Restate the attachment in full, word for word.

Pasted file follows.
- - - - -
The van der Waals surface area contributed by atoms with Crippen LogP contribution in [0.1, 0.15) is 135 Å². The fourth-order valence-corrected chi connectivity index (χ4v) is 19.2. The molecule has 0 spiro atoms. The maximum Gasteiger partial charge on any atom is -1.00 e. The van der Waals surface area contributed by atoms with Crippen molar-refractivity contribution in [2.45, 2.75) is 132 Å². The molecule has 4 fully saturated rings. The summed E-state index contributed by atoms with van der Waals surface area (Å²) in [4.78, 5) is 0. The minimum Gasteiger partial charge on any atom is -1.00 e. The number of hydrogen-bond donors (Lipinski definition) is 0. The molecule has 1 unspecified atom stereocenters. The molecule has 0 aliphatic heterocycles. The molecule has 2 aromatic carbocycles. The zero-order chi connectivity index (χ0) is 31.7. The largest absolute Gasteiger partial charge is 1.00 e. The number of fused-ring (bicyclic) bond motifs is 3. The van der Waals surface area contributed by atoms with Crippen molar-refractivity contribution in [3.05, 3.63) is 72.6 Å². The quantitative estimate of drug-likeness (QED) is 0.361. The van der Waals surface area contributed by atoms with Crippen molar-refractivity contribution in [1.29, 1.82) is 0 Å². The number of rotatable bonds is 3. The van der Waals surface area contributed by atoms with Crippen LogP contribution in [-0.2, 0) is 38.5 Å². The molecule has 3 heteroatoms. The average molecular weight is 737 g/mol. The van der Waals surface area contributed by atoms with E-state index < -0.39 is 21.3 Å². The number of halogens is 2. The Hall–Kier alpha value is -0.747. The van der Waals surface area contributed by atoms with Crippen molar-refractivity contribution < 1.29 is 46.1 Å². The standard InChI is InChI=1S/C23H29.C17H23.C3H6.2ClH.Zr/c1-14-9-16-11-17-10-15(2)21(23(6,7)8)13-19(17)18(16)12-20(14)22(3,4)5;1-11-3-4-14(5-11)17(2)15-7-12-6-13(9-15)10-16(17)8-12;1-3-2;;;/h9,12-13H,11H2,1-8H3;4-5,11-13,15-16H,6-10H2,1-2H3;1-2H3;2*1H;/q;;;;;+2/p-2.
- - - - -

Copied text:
The van der Waals surface area contributed by atoms with Crippen LogP contribution in [0.1, 0.15) is 135 Å². The fourth-order valence-corrected chi connectivity index (χ4v) is 19.2. The molecule has 0 spiro atoms. The maximum Gasteiger partial charge on any atom is -1.00 e. The van der Waals surface area contributed by atoms with Crippen molar-refractivity contribution in [2.45, 2.75) is 132 Å². The molecule has 4 fully saturated rings. The summed E-state index contributed by atoms with van der Waals surface area (Å²) in [4.78, 5) is 0. The minimum Gasteiger partial charge on any atom is -1.00 e. The number of hydrogen-bond donors (Lipinski definition) is 0. The molecule has 1 unspecified atom stereocenters. The molecule has 0 aliphatic heterocycles. The molecule has 2 aromatic carbocycles. The zero-order chi connectivity index (χ0) is 31.7. The largest absolute Gasteiger partial charge is 1.00 e. The number of fused-ring (bicyclic) bond motifs is 3. The van der Waals surface area contributed by atoms with Crippen molar-refractivity contribution in [3.05, 3.63) is 72.6 Å². The quantitative estimate of drug-likeness (QED) is 0.361. The van der Waals surface area contributed by atoms with Crippen molar-refractivity contribution in [1.29, 1.82) is 0 Å². The number of rotatable bonds is 3. The van der Waals surface area contributed by atoms with Crippen LogP contribution in [-0.2, 0) is 38.5 Å². The molecule has 3 heteroatoms. The average molecular weight is 737 g/mol. The van der Waals surface area contributed by atoms with E-state index < -0.39 is 21.3 Å². The number of halogens is 2. The Hall–Kier alpha value is -0.747. The van der Waals surface area contributed by atoms with Crippen molar-refractivity contribution < 1.29 is 46.1 Å². The standard InChI is InChI=1S/C23H29.C17H23.C3H6.2ClH.Zr/c1-14-9-16-11-17-10-15(2)21(23(6,7)8)13-19(17)18(16)12-20(14)22(3,4)5;1-11-3-4-14(5-11)17(2)15-7-12-6-13(9-15)10-16(17)8-12;1-3-2;;;/h9,12-13H,11H2,1-8H3;4-5,11-13,15-16H,6-10H2,1-2H3;1-2H3;2*1H;/q;;;;;+2/p-2.